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Seeking Alternatives

Seeking Alternatives

SEEKING ALTERNATIVES

She sat in disbelief as the Chairman of the Board quoted numbers and explained that the millions the company was making was insufficient and therefore, he had no choice but to terminate her current contract worth a few thousand. For him, what was important was to protect the profit margins of the company and possibly his own personal standing, including the planned golf day. She was expendable. Neither party at this discussion where aware of the virus yet to come.

As with many, the business is now in lockdown. The workforce of over 500 people are at home. What decisions will this man take in the next few weeks? Will he also resort to retrenchments? No doubt he can, after all, everybody does. There was already a slew of retrenchments happening due to the economic crises before the virus. Weeks of no business is hard to recover from. What is the solution? For executives it seems that breaking contracts with those who cannot fight back whether they be contractors or staff is the way to go, the easy solution.

How do we as human beings justify this type of rationale? The answer is: “it’s not personal, it’s just business”. How can the man driving his Mercedes say this to another who arrived at work with a taxi? The arguments, defences, rational, business models and economic theory come quickly. We have all heard them. But who are all these nameless, faceless shareholders that demand such high returns on their investments? Isn’t it us? Isn’t it our own pension funds? What will it take for us to collectively realise that profits need to be smaller so that more people can remain employed? Who is willing to stand up and lead with courage and sanity in this time?

Business doesn’t work that way. We have ratio’s and returns on investment to consider. Yet, there are those who are willing to stand up and go against the grain. In August 2016, Gareth van Zyl reported that Futuregrowth had made a decision to freeze funding to six state-owned enterprises over concerns about the governance and decision structures of companies such as Eskom. The decision, at the time, resulted in the suspended negotiations on over R1.8bn of debt finance to three different SOEs in particular. Not everyone was impressed with this decision. in fact, Old Mutual distanced themselves from the statement. However, quietly, behind the scenes all bankers applauded the bold stand and took similar action. The playing field had changed. Those unquestionable business principles had been questioned in the interests of better principles. The need for proper governance trumped the usual drive to get the deal at any cost.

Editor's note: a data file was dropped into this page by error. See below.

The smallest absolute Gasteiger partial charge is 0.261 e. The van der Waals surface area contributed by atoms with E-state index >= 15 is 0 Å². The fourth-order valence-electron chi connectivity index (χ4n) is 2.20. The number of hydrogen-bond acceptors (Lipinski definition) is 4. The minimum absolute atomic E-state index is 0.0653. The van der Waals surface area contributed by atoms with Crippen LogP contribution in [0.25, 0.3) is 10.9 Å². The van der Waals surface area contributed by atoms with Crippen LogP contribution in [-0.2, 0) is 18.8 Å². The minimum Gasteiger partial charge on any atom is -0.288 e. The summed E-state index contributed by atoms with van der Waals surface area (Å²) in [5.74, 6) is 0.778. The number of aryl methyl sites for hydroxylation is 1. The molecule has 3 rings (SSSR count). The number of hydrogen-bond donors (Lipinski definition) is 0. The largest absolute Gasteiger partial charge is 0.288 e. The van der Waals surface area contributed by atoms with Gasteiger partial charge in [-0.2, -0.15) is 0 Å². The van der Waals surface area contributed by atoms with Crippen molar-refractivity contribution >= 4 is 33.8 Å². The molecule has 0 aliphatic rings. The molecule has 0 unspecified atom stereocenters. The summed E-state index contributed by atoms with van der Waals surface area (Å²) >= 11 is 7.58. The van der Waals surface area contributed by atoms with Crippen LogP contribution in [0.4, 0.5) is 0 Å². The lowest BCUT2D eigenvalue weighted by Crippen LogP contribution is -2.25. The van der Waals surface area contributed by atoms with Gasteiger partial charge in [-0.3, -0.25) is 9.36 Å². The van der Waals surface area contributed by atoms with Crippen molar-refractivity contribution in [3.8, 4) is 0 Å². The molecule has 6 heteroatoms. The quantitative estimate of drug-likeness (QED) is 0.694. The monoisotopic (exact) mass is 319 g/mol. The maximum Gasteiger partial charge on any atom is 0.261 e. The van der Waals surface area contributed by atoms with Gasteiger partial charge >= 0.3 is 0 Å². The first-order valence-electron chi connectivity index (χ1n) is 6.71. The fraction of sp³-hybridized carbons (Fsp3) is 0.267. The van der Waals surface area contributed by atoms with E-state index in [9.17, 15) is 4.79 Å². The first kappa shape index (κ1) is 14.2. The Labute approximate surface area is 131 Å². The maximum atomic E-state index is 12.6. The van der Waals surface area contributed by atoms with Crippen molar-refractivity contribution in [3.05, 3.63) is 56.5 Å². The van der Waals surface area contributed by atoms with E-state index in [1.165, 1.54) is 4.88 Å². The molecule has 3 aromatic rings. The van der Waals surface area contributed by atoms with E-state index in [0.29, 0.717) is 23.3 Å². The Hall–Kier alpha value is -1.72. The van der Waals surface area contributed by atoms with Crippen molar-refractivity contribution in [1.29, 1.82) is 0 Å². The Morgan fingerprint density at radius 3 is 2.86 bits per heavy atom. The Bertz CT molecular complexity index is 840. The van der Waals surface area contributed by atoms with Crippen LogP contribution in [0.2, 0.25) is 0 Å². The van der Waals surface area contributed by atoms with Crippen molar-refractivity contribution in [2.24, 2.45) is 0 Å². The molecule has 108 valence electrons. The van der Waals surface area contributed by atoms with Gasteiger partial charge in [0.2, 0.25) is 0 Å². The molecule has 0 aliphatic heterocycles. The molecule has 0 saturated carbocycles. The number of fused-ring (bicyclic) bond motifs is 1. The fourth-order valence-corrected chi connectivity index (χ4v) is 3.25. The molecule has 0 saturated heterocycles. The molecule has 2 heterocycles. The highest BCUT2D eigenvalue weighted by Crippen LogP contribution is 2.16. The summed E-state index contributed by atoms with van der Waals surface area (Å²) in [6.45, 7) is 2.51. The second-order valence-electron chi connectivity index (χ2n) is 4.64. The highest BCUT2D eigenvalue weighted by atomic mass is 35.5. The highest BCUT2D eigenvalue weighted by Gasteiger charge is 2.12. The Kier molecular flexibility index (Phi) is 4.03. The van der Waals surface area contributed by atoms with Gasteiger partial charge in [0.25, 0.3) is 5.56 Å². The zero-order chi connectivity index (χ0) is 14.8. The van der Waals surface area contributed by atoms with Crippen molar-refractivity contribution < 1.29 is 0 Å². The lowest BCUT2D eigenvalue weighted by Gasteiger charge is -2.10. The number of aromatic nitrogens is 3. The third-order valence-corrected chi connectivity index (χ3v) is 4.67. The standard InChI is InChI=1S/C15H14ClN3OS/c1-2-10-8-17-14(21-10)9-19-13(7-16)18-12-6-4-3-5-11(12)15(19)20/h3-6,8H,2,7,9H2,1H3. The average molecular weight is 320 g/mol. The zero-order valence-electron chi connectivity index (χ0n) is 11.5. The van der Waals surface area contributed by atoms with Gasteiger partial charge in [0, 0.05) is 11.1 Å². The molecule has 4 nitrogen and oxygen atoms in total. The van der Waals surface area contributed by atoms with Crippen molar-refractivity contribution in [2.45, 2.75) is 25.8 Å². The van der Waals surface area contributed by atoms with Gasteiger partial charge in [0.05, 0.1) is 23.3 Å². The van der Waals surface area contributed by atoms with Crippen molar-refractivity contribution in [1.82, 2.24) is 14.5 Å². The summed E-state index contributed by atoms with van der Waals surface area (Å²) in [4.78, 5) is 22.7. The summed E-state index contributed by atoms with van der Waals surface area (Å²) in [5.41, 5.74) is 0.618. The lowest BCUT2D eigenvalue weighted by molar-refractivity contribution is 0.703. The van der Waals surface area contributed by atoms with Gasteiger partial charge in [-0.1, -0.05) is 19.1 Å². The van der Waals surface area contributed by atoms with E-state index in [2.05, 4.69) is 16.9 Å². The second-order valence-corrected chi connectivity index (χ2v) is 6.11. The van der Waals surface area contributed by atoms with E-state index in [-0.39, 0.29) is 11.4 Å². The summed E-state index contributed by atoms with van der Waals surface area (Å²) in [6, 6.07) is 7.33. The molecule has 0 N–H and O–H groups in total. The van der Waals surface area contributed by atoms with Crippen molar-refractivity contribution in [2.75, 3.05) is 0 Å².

What has this to do with business today? A lot. It shows that by working together we can forgo some of our desired outcomes while seeking better ones. We can forgo the forecasts for 2020/21 in favour of keeping our staff employed. There are many different ways of doing this. If we really care about each other, we will realise that saving jobs is just as important as saving lives. “The truth is the economy can only restart when people can safely go back to work”. Bruce Whitfield 7 May 2020. The more people who are employed the better the economy can perform, the more tax revenue is generated the better government can attend to the needs of all the people of South Africa. Our country. One nation.

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